A sector with high potential both on the national and international market, the pharmaceutical industry is gaining more and more weight in the Moroccan economy, in particular with the launch of the ambitious health reform project and the desire to promote the “made in Morocco” in terms of vaccines and medicines. Overview of the rise of this sector.
This industry, which now represents a major source of medical innovation, is a crucial driver of the national economy, thanks to the high added value it produces, the creation of highly qualified jobs and investments in research and development. that drive business performance, while providing increasingly effective treatments that improve hope and quality of life.
This sector, which is expanding rapidly in the Kingdom, is mainly driven by changes in the regulatory framework, public-private partnerships and foreign direct investment (FDI).
Furthermore, the characteristics of pharmaceutical employment make it less susceptible to economic crises such as the one that occurred following the repercussions of Covid-19, during which total employment decreased, while the pharmaceutical industry seems to be able to maintain, even strengthen its momentum to stem the pandemic.
The economic shock caused by the pandemic, it must be said, has shone the spotlight on a public health emergency with a close relationship between industrial practices, the level of health of society and its economic development.
Moreover, it is in this sense that the president of the Moroccan Federation of Pharmaceutical Industry and Innovation (FMIIP), Mohamed El Bouhmadi, indicated that this sector is one of the most dynamic in the world. Moroccan economy and is now preparing to play a major role in the projects launched recently by King Mohammed VI.
At the level of the industrial fabric, “this is a key sector which represents more than 5.2% of industrial GDP, but not only: it is also the second chemical activity after phosphates“, he explained.
And to continue that the pharmaceutical industry, with its 60 years of expertise, has succeeded in achieving drug quality that meets international standards. It also contributes to the development of research in the country, through clinical trials, bio-equivalence, galenic developments, etc.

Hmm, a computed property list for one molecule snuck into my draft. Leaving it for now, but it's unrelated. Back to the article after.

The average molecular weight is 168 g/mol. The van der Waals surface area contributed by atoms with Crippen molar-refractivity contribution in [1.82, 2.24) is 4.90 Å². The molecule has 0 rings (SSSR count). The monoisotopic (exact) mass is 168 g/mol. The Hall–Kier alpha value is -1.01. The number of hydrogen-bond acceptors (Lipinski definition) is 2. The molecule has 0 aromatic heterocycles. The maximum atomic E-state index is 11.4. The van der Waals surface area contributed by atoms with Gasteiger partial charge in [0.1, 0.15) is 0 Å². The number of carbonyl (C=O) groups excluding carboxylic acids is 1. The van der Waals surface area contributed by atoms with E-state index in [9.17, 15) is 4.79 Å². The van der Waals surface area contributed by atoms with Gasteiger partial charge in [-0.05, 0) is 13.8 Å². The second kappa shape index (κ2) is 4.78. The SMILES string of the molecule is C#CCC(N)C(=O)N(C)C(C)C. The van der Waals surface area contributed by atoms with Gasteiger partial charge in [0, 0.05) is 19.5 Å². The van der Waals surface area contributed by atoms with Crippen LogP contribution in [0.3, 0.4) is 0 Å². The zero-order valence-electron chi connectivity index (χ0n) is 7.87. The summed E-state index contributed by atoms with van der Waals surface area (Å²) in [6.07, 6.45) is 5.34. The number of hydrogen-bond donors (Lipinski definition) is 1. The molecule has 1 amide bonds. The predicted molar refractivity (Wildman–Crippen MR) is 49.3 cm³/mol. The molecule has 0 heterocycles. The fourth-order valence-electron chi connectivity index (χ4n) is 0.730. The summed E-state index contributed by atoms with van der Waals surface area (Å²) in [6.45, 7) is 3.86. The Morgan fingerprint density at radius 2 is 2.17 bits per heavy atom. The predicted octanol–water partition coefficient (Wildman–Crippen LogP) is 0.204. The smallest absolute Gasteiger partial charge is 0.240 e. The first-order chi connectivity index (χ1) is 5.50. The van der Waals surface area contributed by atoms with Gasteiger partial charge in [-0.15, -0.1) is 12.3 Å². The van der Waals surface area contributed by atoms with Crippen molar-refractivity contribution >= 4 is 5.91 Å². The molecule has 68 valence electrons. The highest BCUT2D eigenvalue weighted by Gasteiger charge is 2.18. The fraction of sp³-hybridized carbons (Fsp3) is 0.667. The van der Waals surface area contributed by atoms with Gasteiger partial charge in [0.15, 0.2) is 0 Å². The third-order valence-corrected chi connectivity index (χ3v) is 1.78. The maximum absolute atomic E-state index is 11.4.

According to El Bouhmadi, the FMIIP foresees a period of continuous growth supported by exports and dividends from R&D of up to 80 billion dirhams (MMDH) by 2035.
That said, the biotechnological revolution has transformed the structure of this industry in perpetual development, and Morocco aims beyond the objective of meeting the needs of the population and achieving the independence of the national health system, to take part in the international technological advances.
Encouraged by the momentum generated by the new development model (NMD), the overhaul of the national health system and the reform of social safety nets, the pharmaceutical industry has, according to El Bouhmadi, who reports a turnover more than 16 billion dirhams in 2021, of the critical size to support the momentum initiated to strengthen health sovereignty.
The success of this reform, which was the subject of the fourth edition of Pharma Day, remains dependent on the strengthening of national medical capacities, he said, indicating that the country now aspires to a significant and lasting reduction disparities for better social cohesion, which requires guaranteeing fair access for all citizens to quality health care.